How is marijuana still an issue in 2018? Oh wait, because Virginia. Unlike, San Francisco and other localities all through the US who are decriminalizing marijuana, Virginia just killed a bill to decriminalize small amounts of marijuana in committee. Earlier this week, nine Republicans who sit on the Senate Courts of Justice Committee voted against the measure in a vote that was cast along partisan lines. The bill, sponsored by Senator Adam Ebbin (D-30th District), would have revised the punishment for possession from a criminal misdemeanor to a civil penalty.
Let’s not steal San Francisco’s thunder, however. Their recent announcement is not just a pioneering moment in the fight to end the prohibition of marijuana, but is a landmark announcement for criminal justice reform. According to the Los Angeles Times, “San Francisco will retroactively apply California’s new marijuana legalization laws to prior convictions, expunging or reducing misdemeanors and felonies dating to 1975.” Under this policy close to 5,000 convictions will be reviewed with a view towards more lenient resentencing, with an additional 3,000 misdemeanors prior to legalization being “dismissed and sealed.” San Francisco’s District Attorney, George Gascon, has been quoted as saying that federal drug policy is draconian and “going backwards,” while the Golden City is “once again taking the lead to undo the damage that this country’s disastrous, failed drug war has had on our nation and on communities of color in particular.”
California voted to legalize marijuana in November 2016, after the Proposition 64 referendum which passed with 57 percent of the vote – legalization went into effect as of January this year.
So where does this leave Virginia? Governor Northam, then Candidate Northam, was quite vocal on the campaign trail about the discrepancy of marijuana sentencing in the Commonwealth. In an interview with Transmission, Northam said, “There are far too many people who end up in our courts, jails, and penitentiaries.” He went on to say, “There is also an inequality out there, African Americans are 2.8 times more likely to be put in jail for marijuana.”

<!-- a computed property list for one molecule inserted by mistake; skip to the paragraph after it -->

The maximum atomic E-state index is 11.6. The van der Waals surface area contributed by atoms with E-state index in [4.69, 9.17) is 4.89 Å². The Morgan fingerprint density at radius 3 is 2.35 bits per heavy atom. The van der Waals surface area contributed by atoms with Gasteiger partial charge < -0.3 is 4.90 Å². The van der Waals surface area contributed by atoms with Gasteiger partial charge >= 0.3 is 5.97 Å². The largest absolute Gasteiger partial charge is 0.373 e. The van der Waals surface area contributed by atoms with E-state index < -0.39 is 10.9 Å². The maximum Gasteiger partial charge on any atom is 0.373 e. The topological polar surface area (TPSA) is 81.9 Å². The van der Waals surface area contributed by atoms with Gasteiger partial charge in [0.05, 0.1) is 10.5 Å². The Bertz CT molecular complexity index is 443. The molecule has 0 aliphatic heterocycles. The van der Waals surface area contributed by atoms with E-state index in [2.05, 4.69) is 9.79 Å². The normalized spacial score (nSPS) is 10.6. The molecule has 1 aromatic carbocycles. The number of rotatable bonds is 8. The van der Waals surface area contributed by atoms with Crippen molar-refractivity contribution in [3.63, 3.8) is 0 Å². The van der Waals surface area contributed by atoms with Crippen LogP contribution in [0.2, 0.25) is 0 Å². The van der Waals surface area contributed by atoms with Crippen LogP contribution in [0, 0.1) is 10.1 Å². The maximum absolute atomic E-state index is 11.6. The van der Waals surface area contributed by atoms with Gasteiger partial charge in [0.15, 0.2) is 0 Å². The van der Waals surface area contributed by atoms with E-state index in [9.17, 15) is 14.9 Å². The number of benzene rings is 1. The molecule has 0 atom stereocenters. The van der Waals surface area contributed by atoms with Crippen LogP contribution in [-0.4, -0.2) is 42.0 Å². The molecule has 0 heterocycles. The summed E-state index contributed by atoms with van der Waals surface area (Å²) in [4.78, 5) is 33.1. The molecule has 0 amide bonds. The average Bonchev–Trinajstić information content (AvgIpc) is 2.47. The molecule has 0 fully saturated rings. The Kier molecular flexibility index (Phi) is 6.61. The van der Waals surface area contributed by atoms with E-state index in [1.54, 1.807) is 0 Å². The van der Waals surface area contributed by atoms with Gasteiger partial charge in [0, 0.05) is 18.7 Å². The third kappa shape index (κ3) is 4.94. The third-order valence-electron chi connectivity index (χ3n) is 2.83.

Previously, Republicans have also taken a positive stance on decriminalization. This past November, Senate Majority Leader Tommy Norment said, “I think it’s absolutely crazy that we continue to lock people up for possession of a modest amount of marijuana.” Norment, finished by saying, “We are tough on crime. It’s a question of what crimes we want to be tough on.”
Norment reversed his position this past week, citing that the bill would likely never make it out of committee.
Nonetheless, Virginia’s State Crime Commission released a report last October finding that current marijuana laws disproportionately target black communities – and that research into decriminalization in the Commonwealth is outdated – focusing mainly on medicinal research such as that done by the Joint Commission on Health Care. Which is another part of the long-standing issue surrounding decriminalization legislation. Yet according to Jenn Michelle Pedini, the Executive Director for the National Organization for the Reform of Marijuana Laws (NORML) in Virginia, eight out of ten Virginians support “fines not crimes” for possession of marijuana by adults. “It’s time for our state legislature and Commonwealth’s Attorneys to reflect the will of those they were elected to represent, and not simply their own profit structures,” stated Pedini when asked by RVA Mag what the difference between Virginia and California really was when assessing decriminalization.
Virginia will continue to exist in a purgatorial no man’s land with regards to decriminalization. As a result, the trend of arresting and incarcerating first-time marijuana users will likely continue for the time being. Indeed, the State Crime Commission found that 133,000 people were arrested on marijuana charges in the last decade alone, making Virginia one of the leading states for marijuana arrests.
“The good news is we have the Crime Commission Study to serve as the rational basis of support for decriminalization legislation,” said Pedini. Still, Virginia is a long way from enacting anything that resembles what San Francisco or California is doing, something Pedini was keen to point out. “District Attorneys in California are moving to expunge and reduce marijuana charges as far back as 1975, now that California has chosen to regulate sales to adults, while here in Virginia, Commonwealth’s Attorneys are fighting tooth and nail against any measure of penalty reduction for possession.”